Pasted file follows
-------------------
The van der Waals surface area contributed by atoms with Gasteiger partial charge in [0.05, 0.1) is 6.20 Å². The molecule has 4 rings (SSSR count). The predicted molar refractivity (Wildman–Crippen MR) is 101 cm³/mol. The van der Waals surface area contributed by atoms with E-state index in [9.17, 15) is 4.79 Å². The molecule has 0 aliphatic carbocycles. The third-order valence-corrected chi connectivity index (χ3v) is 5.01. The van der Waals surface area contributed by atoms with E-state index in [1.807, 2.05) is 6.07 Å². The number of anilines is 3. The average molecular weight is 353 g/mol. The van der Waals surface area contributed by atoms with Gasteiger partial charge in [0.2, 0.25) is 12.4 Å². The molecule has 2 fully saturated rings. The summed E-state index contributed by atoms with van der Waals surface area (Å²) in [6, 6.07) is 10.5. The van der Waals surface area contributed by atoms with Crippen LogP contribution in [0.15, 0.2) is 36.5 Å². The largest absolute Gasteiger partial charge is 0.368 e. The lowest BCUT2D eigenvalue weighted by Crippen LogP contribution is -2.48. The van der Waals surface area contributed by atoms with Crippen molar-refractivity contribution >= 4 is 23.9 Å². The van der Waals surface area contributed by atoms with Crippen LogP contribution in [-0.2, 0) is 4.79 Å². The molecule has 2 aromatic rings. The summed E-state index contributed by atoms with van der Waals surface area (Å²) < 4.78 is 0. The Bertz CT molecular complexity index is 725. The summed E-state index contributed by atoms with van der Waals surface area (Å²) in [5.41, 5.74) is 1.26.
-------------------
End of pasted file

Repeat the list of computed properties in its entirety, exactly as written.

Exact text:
The van der Waals surface area contributed by atoms with Gasteiger partial charge in [0.05, 0.1) is 6.20 Å². The molecule has 4 rings (SSSR count). The predicted molar refractivity (Wildman–Crippen MR) is 101 cm³/mol. The van der Waals surface area contributed by atoms with E-state index in [9.17, 15) is 4.79 Å². The molecule has 0 aliphatic carbocycles. The third-order valence-corrected chi connectivity index (χ3v) is 5.01. The van der Waals surface area contributed by atoms with E-state index in [1.807, 2.05) is 6.07 Å². The number of anilines is 3. The average molecular weight is 353 g/mol. The van der Waals surface area contributed by atoms with Gasteiger partial charge in [0.2, 0.25) is 12.4 Å². The molecule has 2 fully saturated rings. The summed E-state index contributed by atoms with van der Waals surface area (Å²) in [6, 6.07) is 10.5. The van der Waals surface area contributed by atoms with Crippen LogP contribution in [0.15, 0.2) is 36.5 Å². The largest absolute Gasteiger partial charge is 0.368 e. The lowest BCUT2D eigenvalue weighted by Crippen LogP contribution is -2.48. The van der Waals surface area contributed by atoms with Crippen molar-refractivity contribution >= 4 is 23.9 Å². The van der Waals surface area contributed by atoms with Crippen LogP contribution in [-0.2, 0) is 4.79 Å². The molecule has 2 aromatic rings. The summed E-state index contributed by atoms with van der Waals surface area (Å²) < 4.78 is 0. The Bertz CT molecular complexity index is 725. The summed E-state index contributed by atoms with van der Waals surface area (Å²) in [5.41, 5.74) is 1.26.